I have managed to start three successful businesses. And I am no genius. It has been said that my last name is the only brain I've got. So this should give you great hope -- if even I can start three successful businesses, then anyone can. Let me talk about each one so that you can see what I am talking about.
One of the businesses that I started -- actually my wife and I in this case -- is a publishing company. I've written a dozen books, and I have used three different publishers (Butterworth-Heinemann, Prentice Hall and Wiley), but I wrote a book for teenagers and I was having trouble finding a publisher for it (yes, even if you write a dozen successful books and sell hundreds of thousands of copies, publishers STILL snub you. It is part of the game.) So we decided to create our own publishing company.
Here's the deal with a publishing company. Go pick up any paperback book that you have lying around. It's probably 300 or 400 pages long. It has a nice, glossy, color cover. It has bar codes on the back. How much does it cost you to print a book like that? If you do a print run of 1,000 or more, they only cost you $2 a copy. Or less. Now look at the list price of the book. You pay $15 or $20 for the book. That's a 10x markup. So you print a thousand books for $2,000. And you sell them, and you make $20,000. If you sell 10,000 copies, you make $200,000. If you sell 100,000, you make $2,000,000. Now that's gross, not net. The bookstore takes some of that when it sells the book -- it's only fair. And you have to pay the warehouse and so on. But you can see the point. If you can write a book that people want to read, there is money to be made. And it has gotten a whole lot easier in the last 10 years with printing on demand and so on. Go look at Xlibris, for example.
So we published a book called The Teenager's Guide to the Real World. It's now in its eighth printing. That means that we initially printed it and ordered 5,000 copies. Those all sold out, so we ordered a bunch more printed, and those all sold out, so we got another batch... and so on, eight times. Is this book as popular as Harry Potter? No. And it doesn't matter. There's still lots of money to be made by writing books.
After I wrote my first book, a funny thing happened. This was a book on a topic called "Motif Programming", which is a system you used for creating graphical user interfaces on UNIX machines 10 years ago. Right as that book was being published, it turned out that all the major firms on Wall Street decided that they were going to convert from mainframes over to UNIX and Motif. So my book comes out and I start getting calls to do training and consulting in Motif.
Now, what is that? That is luck. I wrote the book not knowing that Wall Street was making the conversion. I just happened to be in the right place at the right time. So a friend of mine and I started a business. We did training and consulting and programming. We started, literally, with that book, $400 and my friend's PC. We knew nothing about "starting a business." But we did get lucky. We built that to a point where we had 20 or 25 employees and were making several million dollars a year. And the business still exists. My friend is still doing it, although I went on to do something else called HowStuffWorks.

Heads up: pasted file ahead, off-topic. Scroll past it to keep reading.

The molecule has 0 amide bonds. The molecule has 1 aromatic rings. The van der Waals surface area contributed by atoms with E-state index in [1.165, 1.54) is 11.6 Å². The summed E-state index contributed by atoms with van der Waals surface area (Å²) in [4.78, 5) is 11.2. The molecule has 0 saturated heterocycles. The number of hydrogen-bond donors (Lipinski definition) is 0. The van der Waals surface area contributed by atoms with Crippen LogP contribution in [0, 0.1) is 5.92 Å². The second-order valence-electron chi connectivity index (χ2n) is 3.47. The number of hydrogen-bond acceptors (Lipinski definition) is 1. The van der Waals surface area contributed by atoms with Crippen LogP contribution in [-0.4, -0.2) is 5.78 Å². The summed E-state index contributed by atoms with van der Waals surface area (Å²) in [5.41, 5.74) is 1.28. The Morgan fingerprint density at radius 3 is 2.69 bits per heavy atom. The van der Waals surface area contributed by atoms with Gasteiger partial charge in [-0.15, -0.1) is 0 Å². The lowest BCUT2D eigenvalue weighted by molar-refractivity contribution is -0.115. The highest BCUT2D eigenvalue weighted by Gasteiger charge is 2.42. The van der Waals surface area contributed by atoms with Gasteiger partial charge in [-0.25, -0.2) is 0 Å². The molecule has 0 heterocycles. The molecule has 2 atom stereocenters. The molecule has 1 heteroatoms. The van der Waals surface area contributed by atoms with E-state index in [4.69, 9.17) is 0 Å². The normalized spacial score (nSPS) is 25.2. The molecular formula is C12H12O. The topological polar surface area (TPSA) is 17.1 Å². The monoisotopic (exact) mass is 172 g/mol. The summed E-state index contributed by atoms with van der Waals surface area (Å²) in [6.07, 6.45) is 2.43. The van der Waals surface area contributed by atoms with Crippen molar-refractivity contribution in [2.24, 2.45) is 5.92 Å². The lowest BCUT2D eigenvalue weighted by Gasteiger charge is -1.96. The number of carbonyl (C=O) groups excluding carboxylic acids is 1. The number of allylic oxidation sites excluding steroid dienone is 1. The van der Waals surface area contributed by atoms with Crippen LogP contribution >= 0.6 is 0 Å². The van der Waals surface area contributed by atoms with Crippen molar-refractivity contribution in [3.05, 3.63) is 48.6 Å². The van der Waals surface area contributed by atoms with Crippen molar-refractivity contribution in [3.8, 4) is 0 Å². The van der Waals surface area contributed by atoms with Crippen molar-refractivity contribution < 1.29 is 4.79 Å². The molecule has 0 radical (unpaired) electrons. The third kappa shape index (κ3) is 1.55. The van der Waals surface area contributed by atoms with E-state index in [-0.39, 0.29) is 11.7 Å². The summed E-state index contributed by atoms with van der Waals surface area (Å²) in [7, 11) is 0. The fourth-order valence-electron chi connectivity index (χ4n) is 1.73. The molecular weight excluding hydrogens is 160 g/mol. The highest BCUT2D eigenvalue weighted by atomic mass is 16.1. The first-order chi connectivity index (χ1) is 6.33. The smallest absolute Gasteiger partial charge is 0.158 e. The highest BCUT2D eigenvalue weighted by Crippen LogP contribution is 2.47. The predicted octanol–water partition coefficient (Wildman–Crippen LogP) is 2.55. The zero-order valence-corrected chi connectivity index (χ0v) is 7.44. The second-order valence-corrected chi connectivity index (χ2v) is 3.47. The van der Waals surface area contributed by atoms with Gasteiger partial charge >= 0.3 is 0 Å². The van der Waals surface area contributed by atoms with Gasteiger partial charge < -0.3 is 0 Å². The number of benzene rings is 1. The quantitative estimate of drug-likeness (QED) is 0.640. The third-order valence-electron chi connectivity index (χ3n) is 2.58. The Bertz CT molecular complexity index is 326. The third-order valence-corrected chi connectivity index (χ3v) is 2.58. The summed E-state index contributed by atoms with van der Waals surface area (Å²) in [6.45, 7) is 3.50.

We could talk for a very long time about the Web, but let me briefly say that, today, there is a lot of money to be made. Google, with its Adsense program and search revenue program, has made it extremely easy to make money on the web. All that you have to do is create a web site that attracts a big audience, and you can make money.
I started HowStuffWorks as a hobby in 1998. In 2000 it had become so popular that it really needed to be a business. Today it is one of the top 1,000 web sites in the world. Something like 5 to 6 million people visit the site every month, and they read about 60 million pages each month.
The great thing about the web is that it is a very open playing field. If you create a web site and people like it, they will tell their friends. And they will tell their friends. And so on. There are all sorts of sites that have made it big this way. Look at Matt Drudge with DrudgeReport.com or Drew Curtis with Fark.com or Rob Malda/Jeff Bates at Slashdot. Go look these sites up in Alexa and see what kind of traffic they get. These are not complicated sites, but they caught on.
HowStuffWorks happened to catch on. HowStuffWorks has succeeded for many reasons -- part of that is luck, part of it is my writing style, part of it is persistence, part of it is being able to work with an extremely talented group of people who all help to make the site better. And so on. The thing is, if I had never sat down at the kitchen table and started HowStuffWorks, none of that would have been able to happen for me. I had to take the first step.
If you are reading these pages and you are wondering how you can raise money for your new business, this article will help: